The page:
Fri, Mar 16, 2018 - Page 4 News List

Sixty years do not cut it for Yunlin old-style barbers

By Cheng Hsu-kai and Sherry Hsiao  /  Staff reporter, with staff writer

Barbers Yang Tsung-chi, right, and Lin Chun-te pose at their Yi Pin Shih Barber Shop in Yunlin County’s Douliou City on Sunday.

Photo: Cheng Hsu-kai, Taipei Times

“Cutting hair has already become the most important part of our lives,” said barbershop owners Yang Tsung-chi (楊聰期) and Lin Chun-te (林俊德), who run the Yi Pin Shih Barber Shop (沂賓士理髮廳) in Yunlin County’s Douliou City (斗六).

The business partners, who are both to turn 77 years old this year, said they opened the shop together 48 years ago and have never argued with each other.

At the end of each day, they divide their income equally, Yang said, adding that they are closer than biological brothers.

Yang became an apprentice at a barber shop when he was 15 years old, he said, adding that except on Sundays, he still drives from Yunlin’s Gukeng Township (古坑) to Douliou every day to cut his customers’ hair.

Lin said he began learning how to cut hair when he was 13.

Many customers still travel to their barber shop in Douliou each month to have their hair cut, even after moving to other townships, Yang and Lin said, adding that heir oldest customer is a retired village warden from Gukeng’s Jhanghu Village (樟湖).

He is turning 95 this year and every two months he travels to Douliou by bus, buys goods in the city and gets his hair cut, they said, adding that his trips take four to five hours.

He became a customer more than 20 years ago, Lin said, adding that apart from being accustomed to their craftsmanship, he also enjoys the old-fashioned vibe at the barber shop.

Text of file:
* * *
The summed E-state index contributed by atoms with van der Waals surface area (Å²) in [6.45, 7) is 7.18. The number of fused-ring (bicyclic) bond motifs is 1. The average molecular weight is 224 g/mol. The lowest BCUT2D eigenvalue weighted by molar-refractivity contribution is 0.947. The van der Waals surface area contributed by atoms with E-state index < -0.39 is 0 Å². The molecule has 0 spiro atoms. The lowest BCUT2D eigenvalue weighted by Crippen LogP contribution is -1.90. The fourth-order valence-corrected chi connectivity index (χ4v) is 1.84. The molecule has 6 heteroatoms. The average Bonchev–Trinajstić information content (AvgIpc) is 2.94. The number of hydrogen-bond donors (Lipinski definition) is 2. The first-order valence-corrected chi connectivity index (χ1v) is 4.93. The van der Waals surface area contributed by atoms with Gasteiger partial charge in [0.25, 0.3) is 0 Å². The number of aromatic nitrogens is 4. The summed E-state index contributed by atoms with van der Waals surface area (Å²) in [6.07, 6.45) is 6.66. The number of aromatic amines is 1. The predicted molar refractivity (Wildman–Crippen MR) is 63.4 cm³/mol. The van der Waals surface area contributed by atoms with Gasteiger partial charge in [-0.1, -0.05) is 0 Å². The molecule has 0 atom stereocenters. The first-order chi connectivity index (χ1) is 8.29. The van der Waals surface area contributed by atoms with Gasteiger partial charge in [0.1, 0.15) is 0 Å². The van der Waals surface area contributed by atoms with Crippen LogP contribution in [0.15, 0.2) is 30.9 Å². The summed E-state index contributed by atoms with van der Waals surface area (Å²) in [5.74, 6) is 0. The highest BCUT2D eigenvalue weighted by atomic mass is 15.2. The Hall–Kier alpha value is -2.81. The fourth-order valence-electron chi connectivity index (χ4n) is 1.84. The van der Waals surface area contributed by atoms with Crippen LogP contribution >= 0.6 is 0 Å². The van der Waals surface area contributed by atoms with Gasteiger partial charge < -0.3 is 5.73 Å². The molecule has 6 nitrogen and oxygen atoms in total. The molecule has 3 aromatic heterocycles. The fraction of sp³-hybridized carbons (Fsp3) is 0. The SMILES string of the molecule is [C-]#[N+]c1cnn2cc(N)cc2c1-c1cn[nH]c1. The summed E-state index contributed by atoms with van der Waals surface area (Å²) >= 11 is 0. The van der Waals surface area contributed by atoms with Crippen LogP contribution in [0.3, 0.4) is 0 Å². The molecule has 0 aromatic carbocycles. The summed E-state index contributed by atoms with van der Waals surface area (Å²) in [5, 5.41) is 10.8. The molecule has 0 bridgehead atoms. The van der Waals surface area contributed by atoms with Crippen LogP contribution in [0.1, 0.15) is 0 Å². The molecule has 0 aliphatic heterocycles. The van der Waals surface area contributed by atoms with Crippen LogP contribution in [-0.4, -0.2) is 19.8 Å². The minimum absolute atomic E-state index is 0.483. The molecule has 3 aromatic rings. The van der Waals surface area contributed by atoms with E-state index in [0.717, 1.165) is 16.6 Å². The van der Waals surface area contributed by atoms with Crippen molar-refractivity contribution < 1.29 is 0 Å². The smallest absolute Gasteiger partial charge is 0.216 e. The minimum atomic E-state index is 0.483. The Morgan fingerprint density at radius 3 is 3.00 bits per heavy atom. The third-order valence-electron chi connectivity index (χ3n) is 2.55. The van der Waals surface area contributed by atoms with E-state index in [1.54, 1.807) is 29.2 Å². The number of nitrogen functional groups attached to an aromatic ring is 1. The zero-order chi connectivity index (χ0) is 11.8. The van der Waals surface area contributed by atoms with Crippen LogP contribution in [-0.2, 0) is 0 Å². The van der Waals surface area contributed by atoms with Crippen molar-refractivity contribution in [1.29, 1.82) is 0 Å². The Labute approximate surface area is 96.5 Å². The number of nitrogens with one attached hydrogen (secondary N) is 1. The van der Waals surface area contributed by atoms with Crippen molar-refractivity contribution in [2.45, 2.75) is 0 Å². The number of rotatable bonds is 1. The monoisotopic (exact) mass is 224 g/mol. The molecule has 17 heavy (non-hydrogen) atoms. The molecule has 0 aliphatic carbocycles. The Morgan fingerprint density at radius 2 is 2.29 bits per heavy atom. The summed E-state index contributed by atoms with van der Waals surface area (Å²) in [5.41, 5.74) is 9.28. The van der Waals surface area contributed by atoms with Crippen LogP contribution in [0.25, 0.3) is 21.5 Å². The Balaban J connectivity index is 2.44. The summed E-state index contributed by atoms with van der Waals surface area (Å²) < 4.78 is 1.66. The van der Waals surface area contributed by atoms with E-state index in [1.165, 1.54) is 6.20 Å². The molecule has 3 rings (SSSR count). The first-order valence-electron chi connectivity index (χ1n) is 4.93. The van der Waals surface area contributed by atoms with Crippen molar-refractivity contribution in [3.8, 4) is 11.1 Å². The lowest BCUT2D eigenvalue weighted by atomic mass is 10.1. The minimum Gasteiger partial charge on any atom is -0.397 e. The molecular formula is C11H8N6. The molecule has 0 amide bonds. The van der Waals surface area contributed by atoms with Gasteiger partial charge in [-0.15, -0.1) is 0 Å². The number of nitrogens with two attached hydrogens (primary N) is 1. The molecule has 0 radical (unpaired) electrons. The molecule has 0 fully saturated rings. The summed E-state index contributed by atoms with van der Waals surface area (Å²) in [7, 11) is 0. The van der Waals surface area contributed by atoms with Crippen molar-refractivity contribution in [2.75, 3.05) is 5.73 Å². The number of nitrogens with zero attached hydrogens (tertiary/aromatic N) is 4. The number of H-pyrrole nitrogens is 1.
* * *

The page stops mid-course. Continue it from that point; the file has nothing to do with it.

Some customers even visit the store just to drink tea and chat, Yang and Lin said.

“Others have families, all four generations of which will have their hair styled by us,” they added.

The two barbers said they have also volunteered to style disadvantaged groups’ hair for free.

The two barbers’ craftsmanship cannot be found anywhere else, customer Yang Min-chieh (楊閔捷), 81, said, adding that he became friends with the two a long time ago.

Some of the tools that can still be found at Yang Tsung-chi and Lin’s barber shop include a manual clipper, a leather strop and a steaming machine.

Using a manual clipper allows for more precision, Yang Tsung-chi said, adding that he also has a Zwilling J. A. Henckels razor he has been using for more than 50 years.

Sharpening blades against a leather strop reduces the risk of hurting or cutting the skin, Yang Tsung-chi and Lin said.

Barber shops used to use steaming machines to sterilize towels, they said, adding that they now use more modern equipment, but have kept the steaming machine in the store as a decoration.

Cutting hair is what makes them happy and they will continue their business as long as they still have the energy, the barbers said.

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